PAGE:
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Here is another good post on the Google Book Settlement decision from IHE. Kolowich quotes Pamela Samuelson, Siva Vaidhyanathan, Joseph Esposito, John Wilkin, and others.
- Please Refine Your Search Terms, by Steve Kolowich, Inside Higher Ed (March 23, 2011).
“The Google Book Search initiative envisioned in the [agreement] is not a library,” the judge wrote in another footnote, quoting Samuelson directly. “It is instead a complex and large-scale commercial enterprise in which Google — and Google alone — will obtain a license to sell millions of books for decades to come.”
The best analysis I have read so far of the court’s decision on the Google Books Settlement is from Barbara Fister:
- March Madness: Judge Denny Chin Rejects the Google Settement, by Barbara Fister, Inside Higher Ed (March 23, 2011)
…The judge also gave a nod toward the Department of Justice’s complaint that the class action took what was a copyright complaint and turned it into a proposal for a profitable and far-reaching business endeavor. The Google project would cease being a search engine and instead become a retail platform; not a virtual library, but a bookstore, selling books that could not legally be bought from any other vendor
…Thanks to the continual erosion of the public domain through repeated copyright extensions, we’ve made a large portion of our cultural history virtually inaccessible. Congress, which is constitutionally authorized to make copyright decisions, has failed to make reasonable arrangements to let those books be used to “promote the progress of science and useful arts.”
Building on our previous post about today’s House hearing on digital books, it appears that Marybeth Peters, head of the US Copyright Office, is not supportive of the google book settlement. In written testimony (PDF) before the House Judiciary Committee, she wrote that the settlement…
“…inappropriately creates something similar to a compulsory license for works, unfairly alters the property interests of millions of rights-holders of out-of-print works without any Congressional oversight and has the capacity to create diplomatic stress for the United States.”
For more, see today’s Wallstreet Journal blog: “Copyright Office No Fan of Google Books Settlement.”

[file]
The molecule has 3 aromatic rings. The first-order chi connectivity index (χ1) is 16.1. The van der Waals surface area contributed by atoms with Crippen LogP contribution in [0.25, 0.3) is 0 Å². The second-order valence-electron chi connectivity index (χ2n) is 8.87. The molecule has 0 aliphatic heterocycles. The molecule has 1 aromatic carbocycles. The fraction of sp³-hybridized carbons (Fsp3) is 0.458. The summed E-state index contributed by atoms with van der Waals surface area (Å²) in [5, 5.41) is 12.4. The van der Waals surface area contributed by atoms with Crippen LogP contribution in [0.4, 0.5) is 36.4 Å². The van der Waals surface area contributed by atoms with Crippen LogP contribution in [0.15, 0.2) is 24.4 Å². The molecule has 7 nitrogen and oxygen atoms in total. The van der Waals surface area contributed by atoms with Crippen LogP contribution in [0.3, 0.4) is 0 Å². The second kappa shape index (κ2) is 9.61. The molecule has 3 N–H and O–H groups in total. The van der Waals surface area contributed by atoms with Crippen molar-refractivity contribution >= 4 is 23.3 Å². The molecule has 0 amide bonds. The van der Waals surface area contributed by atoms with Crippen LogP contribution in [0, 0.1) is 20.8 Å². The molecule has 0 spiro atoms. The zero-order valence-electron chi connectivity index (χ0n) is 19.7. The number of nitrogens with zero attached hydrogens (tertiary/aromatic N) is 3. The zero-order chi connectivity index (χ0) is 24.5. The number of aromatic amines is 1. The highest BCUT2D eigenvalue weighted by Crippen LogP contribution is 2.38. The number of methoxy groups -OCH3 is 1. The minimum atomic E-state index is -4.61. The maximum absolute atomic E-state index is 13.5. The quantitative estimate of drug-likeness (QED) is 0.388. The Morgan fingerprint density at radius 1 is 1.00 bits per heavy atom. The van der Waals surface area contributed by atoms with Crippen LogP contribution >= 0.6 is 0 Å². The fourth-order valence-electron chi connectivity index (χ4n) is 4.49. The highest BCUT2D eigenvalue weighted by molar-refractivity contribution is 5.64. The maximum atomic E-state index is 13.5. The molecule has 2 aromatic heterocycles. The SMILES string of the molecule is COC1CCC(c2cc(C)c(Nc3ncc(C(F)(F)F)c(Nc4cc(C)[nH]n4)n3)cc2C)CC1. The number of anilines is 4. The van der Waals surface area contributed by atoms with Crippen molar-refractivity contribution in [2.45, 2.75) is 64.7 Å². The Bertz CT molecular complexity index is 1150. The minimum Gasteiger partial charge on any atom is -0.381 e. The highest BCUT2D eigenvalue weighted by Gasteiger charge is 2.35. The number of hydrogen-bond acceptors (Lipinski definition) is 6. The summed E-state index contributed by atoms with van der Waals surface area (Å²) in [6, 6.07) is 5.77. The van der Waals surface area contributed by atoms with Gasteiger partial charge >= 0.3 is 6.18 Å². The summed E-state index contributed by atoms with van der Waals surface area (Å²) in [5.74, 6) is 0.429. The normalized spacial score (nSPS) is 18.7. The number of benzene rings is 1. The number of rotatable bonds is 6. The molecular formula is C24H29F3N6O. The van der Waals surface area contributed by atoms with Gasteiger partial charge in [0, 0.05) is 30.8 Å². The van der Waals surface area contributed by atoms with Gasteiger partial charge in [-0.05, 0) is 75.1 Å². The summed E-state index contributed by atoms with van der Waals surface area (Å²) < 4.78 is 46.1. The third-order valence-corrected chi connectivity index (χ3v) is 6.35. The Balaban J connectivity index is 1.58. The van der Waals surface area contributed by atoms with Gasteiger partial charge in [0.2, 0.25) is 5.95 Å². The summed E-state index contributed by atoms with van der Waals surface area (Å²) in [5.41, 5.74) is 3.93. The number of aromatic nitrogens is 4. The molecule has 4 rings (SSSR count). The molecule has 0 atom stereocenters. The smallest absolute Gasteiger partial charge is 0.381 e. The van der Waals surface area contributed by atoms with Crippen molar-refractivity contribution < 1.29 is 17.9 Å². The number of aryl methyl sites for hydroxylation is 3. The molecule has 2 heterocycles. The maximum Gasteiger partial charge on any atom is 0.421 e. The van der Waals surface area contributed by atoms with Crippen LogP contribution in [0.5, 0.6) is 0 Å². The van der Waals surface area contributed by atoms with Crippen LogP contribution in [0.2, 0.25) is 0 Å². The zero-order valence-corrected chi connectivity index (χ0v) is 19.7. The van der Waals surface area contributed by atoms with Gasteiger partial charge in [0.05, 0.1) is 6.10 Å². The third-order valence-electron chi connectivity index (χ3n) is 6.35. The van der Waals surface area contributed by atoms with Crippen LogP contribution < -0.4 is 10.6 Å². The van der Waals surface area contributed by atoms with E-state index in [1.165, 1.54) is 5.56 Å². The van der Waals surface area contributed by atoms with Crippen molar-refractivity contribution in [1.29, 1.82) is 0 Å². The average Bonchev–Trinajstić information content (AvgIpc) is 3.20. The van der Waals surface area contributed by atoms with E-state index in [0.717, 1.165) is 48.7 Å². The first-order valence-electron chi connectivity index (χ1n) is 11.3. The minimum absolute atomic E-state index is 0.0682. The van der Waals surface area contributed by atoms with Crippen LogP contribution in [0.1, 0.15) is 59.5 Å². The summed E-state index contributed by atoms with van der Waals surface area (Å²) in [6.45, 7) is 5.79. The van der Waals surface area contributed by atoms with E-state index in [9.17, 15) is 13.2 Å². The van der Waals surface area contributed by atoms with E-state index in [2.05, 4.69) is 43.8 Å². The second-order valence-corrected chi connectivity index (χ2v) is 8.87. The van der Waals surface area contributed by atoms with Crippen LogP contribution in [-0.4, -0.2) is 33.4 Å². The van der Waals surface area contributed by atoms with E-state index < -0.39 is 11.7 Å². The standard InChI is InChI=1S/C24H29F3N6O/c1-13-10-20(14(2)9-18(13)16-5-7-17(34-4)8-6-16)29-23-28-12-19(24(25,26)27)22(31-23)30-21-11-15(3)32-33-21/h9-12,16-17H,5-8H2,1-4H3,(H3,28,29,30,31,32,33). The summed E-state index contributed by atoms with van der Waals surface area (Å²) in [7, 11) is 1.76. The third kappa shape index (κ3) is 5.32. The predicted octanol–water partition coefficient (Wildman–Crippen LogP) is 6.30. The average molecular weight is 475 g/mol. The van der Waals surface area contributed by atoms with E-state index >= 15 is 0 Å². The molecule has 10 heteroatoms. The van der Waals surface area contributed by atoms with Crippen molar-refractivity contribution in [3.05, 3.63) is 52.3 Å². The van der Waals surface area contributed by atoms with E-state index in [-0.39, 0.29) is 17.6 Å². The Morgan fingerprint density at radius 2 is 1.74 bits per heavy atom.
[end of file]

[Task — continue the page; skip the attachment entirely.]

The House Judiciary Committee will hold a hearing on “Competition and Commerce in Digital Books” at 10 a.m. tomorrow, September 10. The hearing will be webcast; the link is on the committee’s hearings calendar page.
The Electronic Frontier Foundation (EFF), those defenders of online free speech, privacy, innovation, and consumer rights, have begun an action to tell Google to protect reader privacy. Please sign the petition and send a clear message to Google CEO Eric Schmidt to protect reader privacy.
- Protect your reading records from government and third party fishing expeditions by responding only to properly-issued warrants and court orders, and by letting you know if someone has demanded access to information Google has collected about you.
- Make sure that you can still browse and read anonymously by not forcing you to register or give personal information and by deleting any logging information for all services after a maximum of 30 days.
- Separate data related to Google Book Search from any other information the company collects about you, unless you give it express permission.
- Give you the ability to edit and delete any information collected about you, transfer books from one account to another without tracking, and hide your “bookshelves” or other reading lists from others with access to your computer.
- Keep Google Book Search information private from third parties like credit card processors, book publishers, and advertisers.
And since Google is clearly angling itself as a “library” — even publishing a “Google librarian newsletter”! — I would ask all who submit an EFF petition to include the American Library Association’s (ALA) Library Bill of Rights and a link to the ALA Intellectual Freedom Manual, which states:
Privacy is essential to the exercise of free speech, free thought, and free association. The courts have established a First Amendment right to receive information in a publicly funded library. Further, the courts have upheld the right to privacy based on the Bill of Rights of the U.S. Constitution. Many states provide guarantees of privacy in their constitutions and statute law. Numerous decisions in case law have defined and extended rights to privacy.
In a library (physical or virtual), the right to privacy is the right to open inquiry without having the subject of one’s interest examined or scrutinized by others. Confidentiality exists when a library is in possession of personally identifiable information about users and keeps that information private on their behalf.
Protecting user privacy and confidentiality has long been an integral part of the mission of libraries. The ALA has affirmed a right to privacy since 1939. Existing ALA policies affirm that confidentiality is crucial to freedom of inquiry. Rights to privacy and confidentiality also are implicit in the Library Bill of Rights’ guarantee of free access to library resources for all users.
—Privacy: an interpretation of the Library Bill of Rights